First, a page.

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Exhibition marks key role of Chinese paper in US

Updated: 2021-11-01 08:30 ( China Daily )
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Old copies of China Daily News are displayed in an ongoing exhibition at the Overseas Chinese History Museum of China in Beijing. [Photo by Wang Ru/China Daily]

The United States Mint announced it will issue up to five new coins each year from 2022-25, honoring the accomplishments and contributions of trailblazing American women, including a Chinese American Hollywood star.

The coins will be issued in the American Women Quarters Program. Among the first run is a coin commemorating Anna May Wong, the first Chinese American Hollywood star, whose "films and public image established her as a Chinese American citizen at a time when laws discriminated against Chinese immigration and citizenship", according to Shirley Jennifer Lim, a history professor at the State University of New York, in her book Anna May Wong: Performing the Modern.

Reports about Wong appeared in China Daily News, a Chinese-language newspaper published in the US from 1940-89, and her story is highlighted in an exhibition about the newspaper which kicked off at the Overseas Chinese History Museum of China in Beijing on Oct 21. It will run until the end of December.

According to Zang Jiebin, director of the museum, the China Daily News was "an important Chinese-language newspaper in various countries".

"The newspaper is now part of the history of the development of Chinese people in the US, and is evidence that they had a close relationship with China. It provides reference for research on Chinese people in the US and people-to-people communication between the two countries," says Zang.

A registration list at the exhibition shows Chinese people in the United States who bought shares to help raise money for the founding of the newspaper. [Photo by Wang Ru/China Daily]

In the 19th century, many Chinese people migrated to the US to pan for gold, or joined the construction of the Pacific Railroad. Then, due to the restrictions of the 1882 Chinese Exclusion Act, few occupations were available to them. As a result, many of them had to work in laundries, enduring long working hours, heavy workloads, meager pay, and faced intense discrimination. To protect their civil rights, they founded the Chinese Hand Laundry Alliance.

In 1940, when the War of Resistance Against Japanese Aggression (1931-45) was at its height, a number of overseas Chinese-language newspapers, such as The Chinese Vanguard in the US and Au Secours de La Patrie in France, were suspended when staff members went back to China to join the fight.

"Since war cut their contact with relatives and friends in China, overseas Chinese people were eager to know about the situation in their homeland, and people's analysis of it," says Tang Wensheng, daughter of Tang Mingzhao, a founding member and editor-in-chief of the China Daily News.

Under the advice of the CHLA, a new newspaper was founded. "China Daily News was designed to be a progressive newspaper made by overseas Chinese people. Although some members of the Communist Party of China joined the preparation, it was not a paper of the CPC.But it was one that aimed to give a voice to overseas Chinese, especially the working class, and promote the relationship between China and the US," says Tang Wensheng.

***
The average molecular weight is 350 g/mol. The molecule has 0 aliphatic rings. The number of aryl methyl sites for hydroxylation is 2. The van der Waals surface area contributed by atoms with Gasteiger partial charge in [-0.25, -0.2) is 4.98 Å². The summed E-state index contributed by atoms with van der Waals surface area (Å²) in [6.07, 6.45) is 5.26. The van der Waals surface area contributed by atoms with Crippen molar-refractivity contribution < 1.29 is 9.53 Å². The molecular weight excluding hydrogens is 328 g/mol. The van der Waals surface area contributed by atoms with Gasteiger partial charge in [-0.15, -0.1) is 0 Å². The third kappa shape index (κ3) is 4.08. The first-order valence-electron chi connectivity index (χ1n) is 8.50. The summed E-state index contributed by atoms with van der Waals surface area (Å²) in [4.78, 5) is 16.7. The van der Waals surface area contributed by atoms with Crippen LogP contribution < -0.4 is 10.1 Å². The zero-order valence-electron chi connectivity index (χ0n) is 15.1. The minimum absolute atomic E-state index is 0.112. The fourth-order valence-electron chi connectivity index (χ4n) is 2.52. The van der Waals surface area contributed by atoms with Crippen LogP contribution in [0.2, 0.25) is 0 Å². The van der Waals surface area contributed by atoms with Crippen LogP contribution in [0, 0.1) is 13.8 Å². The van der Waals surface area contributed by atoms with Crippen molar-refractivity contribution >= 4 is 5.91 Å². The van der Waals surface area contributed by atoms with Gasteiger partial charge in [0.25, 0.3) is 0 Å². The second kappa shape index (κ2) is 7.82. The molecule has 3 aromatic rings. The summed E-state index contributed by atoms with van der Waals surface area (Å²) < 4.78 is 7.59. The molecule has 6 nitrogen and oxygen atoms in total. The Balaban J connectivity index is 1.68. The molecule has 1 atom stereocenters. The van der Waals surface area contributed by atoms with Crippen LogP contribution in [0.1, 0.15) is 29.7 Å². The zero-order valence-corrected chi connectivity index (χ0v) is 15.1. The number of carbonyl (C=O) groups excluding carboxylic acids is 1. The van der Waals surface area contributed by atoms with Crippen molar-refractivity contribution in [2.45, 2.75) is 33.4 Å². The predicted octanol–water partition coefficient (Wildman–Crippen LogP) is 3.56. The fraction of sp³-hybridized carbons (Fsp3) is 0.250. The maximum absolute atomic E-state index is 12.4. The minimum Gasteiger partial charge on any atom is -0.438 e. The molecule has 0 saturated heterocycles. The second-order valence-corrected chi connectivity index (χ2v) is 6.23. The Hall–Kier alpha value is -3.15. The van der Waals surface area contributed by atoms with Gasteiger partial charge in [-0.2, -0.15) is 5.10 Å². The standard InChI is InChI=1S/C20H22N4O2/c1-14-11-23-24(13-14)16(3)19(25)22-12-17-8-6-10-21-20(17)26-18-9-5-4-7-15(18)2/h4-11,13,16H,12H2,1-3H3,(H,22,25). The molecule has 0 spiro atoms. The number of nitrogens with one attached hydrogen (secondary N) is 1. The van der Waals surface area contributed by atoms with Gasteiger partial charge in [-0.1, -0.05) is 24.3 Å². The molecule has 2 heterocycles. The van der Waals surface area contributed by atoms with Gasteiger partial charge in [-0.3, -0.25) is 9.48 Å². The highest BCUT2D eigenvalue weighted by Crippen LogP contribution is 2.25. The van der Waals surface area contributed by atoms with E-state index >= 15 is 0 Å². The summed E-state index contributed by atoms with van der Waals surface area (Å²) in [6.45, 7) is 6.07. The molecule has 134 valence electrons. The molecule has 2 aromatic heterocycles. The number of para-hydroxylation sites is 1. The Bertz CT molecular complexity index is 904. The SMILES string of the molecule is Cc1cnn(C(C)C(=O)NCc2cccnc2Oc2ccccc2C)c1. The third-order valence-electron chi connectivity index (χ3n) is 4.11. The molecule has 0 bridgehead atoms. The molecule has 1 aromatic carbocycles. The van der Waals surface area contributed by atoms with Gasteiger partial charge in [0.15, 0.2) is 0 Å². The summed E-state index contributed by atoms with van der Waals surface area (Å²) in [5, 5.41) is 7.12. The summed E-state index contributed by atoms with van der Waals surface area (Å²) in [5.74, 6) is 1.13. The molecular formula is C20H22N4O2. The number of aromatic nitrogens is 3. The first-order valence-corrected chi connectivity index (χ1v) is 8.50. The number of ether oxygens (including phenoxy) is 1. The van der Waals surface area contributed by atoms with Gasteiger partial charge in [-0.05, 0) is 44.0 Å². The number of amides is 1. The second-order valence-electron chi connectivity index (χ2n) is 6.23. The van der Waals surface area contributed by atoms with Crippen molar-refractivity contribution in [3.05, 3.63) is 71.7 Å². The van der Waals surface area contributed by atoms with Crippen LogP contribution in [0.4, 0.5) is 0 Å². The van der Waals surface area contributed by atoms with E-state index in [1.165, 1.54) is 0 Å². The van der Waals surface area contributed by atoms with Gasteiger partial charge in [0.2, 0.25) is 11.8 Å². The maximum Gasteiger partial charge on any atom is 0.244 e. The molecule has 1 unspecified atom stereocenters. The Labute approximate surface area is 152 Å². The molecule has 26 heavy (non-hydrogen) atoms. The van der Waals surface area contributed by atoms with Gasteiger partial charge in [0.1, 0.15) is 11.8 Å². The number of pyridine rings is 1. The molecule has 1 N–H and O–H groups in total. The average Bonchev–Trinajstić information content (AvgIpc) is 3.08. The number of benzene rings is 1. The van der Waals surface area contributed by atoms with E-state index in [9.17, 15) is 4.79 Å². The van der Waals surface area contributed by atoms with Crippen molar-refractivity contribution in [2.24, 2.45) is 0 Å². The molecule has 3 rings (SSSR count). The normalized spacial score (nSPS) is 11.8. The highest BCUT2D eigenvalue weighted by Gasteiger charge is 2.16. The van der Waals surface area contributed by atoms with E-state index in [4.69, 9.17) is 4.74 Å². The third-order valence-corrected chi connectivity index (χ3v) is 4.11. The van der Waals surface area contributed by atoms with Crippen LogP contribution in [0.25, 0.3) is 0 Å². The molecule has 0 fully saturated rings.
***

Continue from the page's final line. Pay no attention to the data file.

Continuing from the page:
Old copies of China Daily News are displayed in an ongoing exhibition at the Overseas Chinese History Museum of China in Beijing. [Photo by Wang Ru/China Daily]

The publication of a newspaper required money and equipment and the founding members launched a drive to get public donations and issue shares.

The exhibition highlights pictures of a prospectus and a list showing people who bought shares. "One share cost $10. Many overseas Chinese people could only afford to buy one or two shares each, since many of them were working as laundry workers and only earn about $5-6 a week. Finally, about 380 people bought the shares and they accumulated a capital of about $5,000," says a tour guide at the museum.

In terms of equipment, typefaces for printing were borrowed from The Chinese Vanguard, and the printing machine was transported from Au Secours de La Patrie.

Content, as the newspaper clippings in the exhibition show, included big events in China and elsewhere, and opinions on them, like overseas Chinese people's support for the war against Japanese aggression, the establishment of the New China and the issue of the UN Charter. It also reported on the relationship between China and the US, and Chinese people's lives in the US.

Tang Wensheng (second from right), daughter of Tang Mingzhao, a founding member and editor-in-chief of China Daily News, visits the exhibition with other guests. [Photo by Wang Ru/China Daily]

Another important exhibit is an inscription written by former Chinese leader Deng Xiaoping when he visited the US in 1979. Newspaper clippings show specific information about Deng's visit reported in China Daily News in that year, and Deng wrote an inscription to encourage the newspaper to make greater contributions to promoting the friendship between China and the US.

In 2000, on a visit to the US, Tang Wensheng, who worked as vice-president of the All-China Federation of Returned Overseas Chinese, found out that bounded volumes of the newspaper were still kept by The China Press, another Chinese-language newspaper published in the US. The China Press promised to donate it back to China.

In 2006, the whole set of newspapers, which occupied more than 20 boxes, was sent back to China, becoming an important exhibit of the Overseas Chinese History Museum of China. All of it has since been digitalized, and visitors can read the digital version at the exhibition.

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